Author: Ryan Graudin
Published: September 26, 2017
Genre: Young Adult Science Fiction
Synopsis: Far is the son of a gladiator and a professional time traveler. The first baby born outside of time. Top of his class. At least Far was, before his failed final exam shatters Far’s dreams of following in his time traveling mother’s footsteps faster than his cousin’s gelato can melt.
Far’s only hope is a handwritten note from an unknown sender promising him a second chance. Far’s present is not a time of second chances. The sender could be anyone, yet Far knows this is the sole remaining possibility to fulfill his time traveling dream.
Review: This was a great light read to pick-up between the dense epic fantasy novels I’ve been reading and the additional ones I’m planning to read in the future.
That said, the novel itself contains several common time travel tropes. Having consumed my share of time travel related media, the world-building and plot twists, for the most part, weren’t all that surprising.
The heart of this novel was instead the characters and its addictive nature. I’ve been in a bit of a reading slump as of late, but I found this to be a hard to put down read.
While I do stand by what I said about most of the plot’s elements being ones I’ve seen before, there was one plot-twist that surprised me. This has more to do with this twist introducing tropes from a sub-genre that I didn’t expect to be incorporated into this novel than anything else.
Still, mixing sub-genres is a legitimate strategy, and the details of this twist fell into place once the author explained it.
Returning my attention to the characters, they have a great dynamic that only tends to come about in third-person-multiple point-of-view novels (which this is). Funnily enough, this is a characteristic I’ve noticed also reoccurs in novels centering around a heist. This novels characters also happens to be thieves. I don’t know what it says about fictional criminals that they have such great group dynamics.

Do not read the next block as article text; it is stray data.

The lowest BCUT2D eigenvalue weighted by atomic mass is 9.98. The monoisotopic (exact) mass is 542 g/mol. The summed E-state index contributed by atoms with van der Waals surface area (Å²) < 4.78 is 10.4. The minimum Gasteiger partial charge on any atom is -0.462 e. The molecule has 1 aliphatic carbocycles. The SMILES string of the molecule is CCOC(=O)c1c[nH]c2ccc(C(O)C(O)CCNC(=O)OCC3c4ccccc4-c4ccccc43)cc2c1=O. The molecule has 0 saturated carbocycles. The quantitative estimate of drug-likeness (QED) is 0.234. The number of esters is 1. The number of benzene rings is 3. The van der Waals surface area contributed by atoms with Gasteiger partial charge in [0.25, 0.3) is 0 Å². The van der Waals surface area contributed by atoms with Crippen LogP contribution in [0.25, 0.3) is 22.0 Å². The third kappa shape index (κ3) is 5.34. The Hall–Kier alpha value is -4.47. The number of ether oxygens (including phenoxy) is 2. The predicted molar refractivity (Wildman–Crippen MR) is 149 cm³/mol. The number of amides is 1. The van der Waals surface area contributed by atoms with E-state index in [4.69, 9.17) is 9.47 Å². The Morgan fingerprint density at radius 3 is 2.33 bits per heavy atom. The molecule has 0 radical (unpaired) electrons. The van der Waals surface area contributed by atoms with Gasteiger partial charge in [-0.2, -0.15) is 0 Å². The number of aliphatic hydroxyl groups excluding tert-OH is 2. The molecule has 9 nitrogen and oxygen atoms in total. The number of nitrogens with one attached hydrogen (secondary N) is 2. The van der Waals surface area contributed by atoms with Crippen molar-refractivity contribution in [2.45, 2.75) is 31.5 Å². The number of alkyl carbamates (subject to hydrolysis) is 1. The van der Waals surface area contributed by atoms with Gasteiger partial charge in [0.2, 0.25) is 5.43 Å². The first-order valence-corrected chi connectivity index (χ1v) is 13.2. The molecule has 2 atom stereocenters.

This novel is one of those hard to pull off cases where the many points of view remained distinct and never got confusing despite the several main characters and the frequent shift in perspective.
This leads me to another great aspect of this novel: it is easy to follow. So many time travel novels have timelines that are difficult to keep track of. I didn’t have that problem at all with the main story here. I remained clear on what was happening in the story itself even throughout times when the characters weren’t sure themselves.
The other greatest aspect of this book was that the main characters have a domesticated red panda. Too bad domesticated red pandas don’t exist. The rest of us will have to keep observing from afar.
Rating: This book was great fun, but it wasn’t anything revolutionary. 4 out of 5 blue jays. If you’re looking for a fast paced time travel heist novel this might be the book for you.
Have you read or plan on reading Invictus? What’s your favorite time travel trope? Are red pandas cute or aren’t they cute?
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